Legal Culture Shock
Even in an era when war crimes tribunals are becoming more commonplace, it was an unusual courtroom scene.
The gallery was crammed with Bosnians wearing translation headphones as they watched the defense attorneys hammer away at a witness with yes-no questions: “Isn’t it true that you’re facing decades in prison if you don’t testify against my client? Isn’t it also true that you’re having an affair with my client’s wife?”
But this wasn’t an actual trial in The Hague or anywhere else. Instead, it was a moot court program presented in January by the ABA to help criminal defense lawyers in Bosnia and Herzegovina learn how to practice under new criminal law rules adopted as part of that war-torn country’s efforts to rebuild its justice system.
The program was organized by the ABA’s Central European and Eurasian Law Initiative office in Sarajevo. CEELI, which supports efforts to establish viable legal and judicial systems in countries throughout that region, has been active in Bosnia and Herzegovina since shortly after the 1995 Dayton Peace Agreement ended years of fighting in that part of the former Yugoslavia.
The Dayton agreement created an Office of the High Representative to oversee efforts to create new structures of civilian government in Bosnia and Herzegovina. About a year ago, High Representative Paddy Ashdown introduced new codes of criminal law and procedure that were adopted by the national assembly.
Ashdown’s office asked CEELI to help Bosnian lawyers understand the new system. “Without the training provided for these lawyers, the system could not have worked and the new codes could not have been implemented,” says Bill Potter, the deputy head of the rule of law section in the Office of the High Representative.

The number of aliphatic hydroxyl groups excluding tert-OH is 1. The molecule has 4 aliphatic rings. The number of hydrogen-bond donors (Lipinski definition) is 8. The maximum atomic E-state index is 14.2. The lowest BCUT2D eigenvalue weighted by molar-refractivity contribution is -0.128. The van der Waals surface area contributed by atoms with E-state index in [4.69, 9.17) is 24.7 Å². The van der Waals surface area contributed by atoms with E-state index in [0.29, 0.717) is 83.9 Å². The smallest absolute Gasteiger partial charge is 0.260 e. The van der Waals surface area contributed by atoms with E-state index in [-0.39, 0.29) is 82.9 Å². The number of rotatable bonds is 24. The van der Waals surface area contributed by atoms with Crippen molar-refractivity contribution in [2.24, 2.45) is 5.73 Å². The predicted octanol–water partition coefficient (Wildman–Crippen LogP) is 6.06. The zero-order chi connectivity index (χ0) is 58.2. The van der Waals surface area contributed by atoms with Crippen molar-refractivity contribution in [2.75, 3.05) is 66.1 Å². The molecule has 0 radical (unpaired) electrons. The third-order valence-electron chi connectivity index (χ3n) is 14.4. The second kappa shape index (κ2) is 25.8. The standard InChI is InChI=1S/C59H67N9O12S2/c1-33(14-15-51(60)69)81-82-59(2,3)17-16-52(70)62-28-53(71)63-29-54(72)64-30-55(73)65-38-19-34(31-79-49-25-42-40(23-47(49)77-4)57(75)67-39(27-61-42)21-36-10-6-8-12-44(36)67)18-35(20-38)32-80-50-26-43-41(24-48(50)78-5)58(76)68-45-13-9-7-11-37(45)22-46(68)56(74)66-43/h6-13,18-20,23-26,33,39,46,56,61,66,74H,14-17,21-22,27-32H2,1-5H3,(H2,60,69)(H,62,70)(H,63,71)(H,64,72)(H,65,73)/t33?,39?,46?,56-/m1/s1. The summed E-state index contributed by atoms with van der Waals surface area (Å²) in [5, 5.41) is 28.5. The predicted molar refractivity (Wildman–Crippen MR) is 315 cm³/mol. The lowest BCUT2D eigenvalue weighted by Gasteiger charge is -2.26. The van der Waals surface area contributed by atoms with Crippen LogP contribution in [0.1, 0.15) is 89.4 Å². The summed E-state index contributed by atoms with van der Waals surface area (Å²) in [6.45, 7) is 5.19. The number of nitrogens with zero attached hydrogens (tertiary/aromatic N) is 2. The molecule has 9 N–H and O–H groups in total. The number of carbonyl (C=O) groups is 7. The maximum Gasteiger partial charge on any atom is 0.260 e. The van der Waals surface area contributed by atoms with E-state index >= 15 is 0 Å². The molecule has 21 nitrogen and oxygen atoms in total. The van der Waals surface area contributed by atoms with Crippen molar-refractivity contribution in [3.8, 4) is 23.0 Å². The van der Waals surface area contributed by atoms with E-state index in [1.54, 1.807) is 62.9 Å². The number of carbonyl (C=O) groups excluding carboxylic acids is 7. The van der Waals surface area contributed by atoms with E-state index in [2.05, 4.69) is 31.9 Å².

The transition to a new criminal justice system won’t be easy for Bosnian lawyers used to a process in which defense lawyers had little to do because trials were usually brief, judges asked most of the questions of witnesses at trial, and defendants were almost always found guilty.
And while the basics of the new system would be familiar to most U.S. lawyers—and anyone else who has watched even a few episodes of such television shows as Law and Order or The Practice—they can be intimidating to lawyers unfamiliar with that kind of adversarial process.
“They’re terrified that they have to be like that,” says Erik Larson, who recently returned to his practice in San Francisco after serving as a CEELI volunteer training Bosnian defense lawyers for the past year.
The topic of Larson’s workshop was cross-examination. About 70 lawyers attended the four-day program in Mostar, which had been an urban battleground during the Bosnian conflict. So far, some 500 Bosnian defense lawyers have received training in the new criminal procedure code from CEELI, which also is conducting other programs to help lawyers and judges adjust to a wide spectrum of criminal law reforms.
“It’s like you’re a hunter,” Larson explained to his audience about cross-examination. “You’ve got to sneak up on them; you can’t just go rambling through the bushes.” And he told the lawyers they were lucky on the investigation front—digging up adultery or wartime grudges to prove bias against a client can be easy in a country where, as he put it, “If I have a date on Friday, everyone knows about it on Monday.”
Larson recognizes the difficulties Bosnian lawyers face in adapting to the new system.
“It’ll be a rough transition,” he says. So far, “More resources have gone to the judges and prosecutors [than defense lawyers]—my efforts at best make it equal. I believe in this adversarial system. The best way to find the truth is through these checks and balances—to have both sides fight it out.”